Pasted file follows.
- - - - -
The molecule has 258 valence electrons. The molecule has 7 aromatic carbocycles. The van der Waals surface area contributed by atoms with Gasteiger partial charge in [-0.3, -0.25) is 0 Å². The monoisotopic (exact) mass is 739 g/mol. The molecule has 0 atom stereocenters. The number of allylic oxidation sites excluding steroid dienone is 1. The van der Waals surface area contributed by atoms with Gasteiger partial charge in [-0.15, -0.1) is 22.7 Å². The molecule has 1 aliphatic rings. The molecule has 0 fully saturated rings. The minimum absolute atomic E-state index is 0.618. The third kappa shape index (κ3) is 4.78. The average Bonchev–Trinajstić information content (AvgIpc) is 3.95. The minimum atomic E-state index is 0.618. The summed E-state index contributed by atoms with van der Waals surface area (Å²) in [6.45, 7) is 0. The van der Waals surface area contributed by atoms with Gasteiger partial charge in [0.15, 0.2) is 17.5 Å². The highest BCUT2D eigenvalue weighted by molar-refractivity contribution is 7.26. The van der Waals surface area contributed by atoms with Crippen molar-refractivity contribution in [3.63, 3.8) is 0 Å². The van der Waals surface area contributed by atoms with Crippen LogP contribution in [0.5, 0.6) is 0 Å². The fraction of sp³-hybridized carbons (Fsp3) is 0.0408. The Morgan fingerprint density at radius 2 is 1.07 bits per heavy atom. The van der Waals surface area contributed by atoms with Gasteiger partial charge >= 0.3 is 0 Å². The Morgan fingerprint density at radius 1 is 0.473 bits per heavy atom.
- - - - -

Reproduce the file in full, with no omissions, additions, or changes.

The molecule has 258 valence electrons. The molecule has 7 aromatic carbocycles. The van der Waals surface area contributed by atoms with Gasteiger partial charge in [-0.3, -0.25) is 0 Å². The monoisotopic (exact) mass is 739 g/mol. The molecule has 0 atom stereocenters. The number of allylic oxidation sites excluding steroid dienone is 1. The van der Waals surface area contributed by atoms with Gasteiger partial charge in [-0.15, -0.1) is 22.7 Å². The molecule has 1 aliphatic rings. The molecule has 0 fully saturated rings. The minimum absolute atomic E-state index is 0.618. The third kappa shape index (κ3) is 4.78. The average Bonchev–Trinajstić information content (AvgIpc) is 3.95. The minimum atomic E-state index is 0.618. The summed E-state index contributed by atoms with van der Waals surface area (Å²) in [6.45, 7) is 0. The van der Waals surface area contributed by atoms with Gasteiger partial charge in [0.15, 0.2) is 17.5 Å². The highest BCUT2D eigenvalue weighted by molar-refractivity contribution is 7.26. The van der Waals surface area contributed by atoms with Crippen molar-refractivity contribution in [3.63, 3.8) is 0 Å². The van der Waals surface area contributed by atoms with Crippen LogP contribution in [0.5, 0.6) is 0 Å². The fraction of sp³-hybridized carbons (Fsp3) is 0.0408. The Morgan fingerprint density at radius 2 is 1.07 bits per heavy atom. The van der Waals surface area contributed by atoms with Gasteiger partial charge >= 0.3 is 0 Å². The Morgan fingerprint density at radius 1 is 0.473 bits per heavy atom.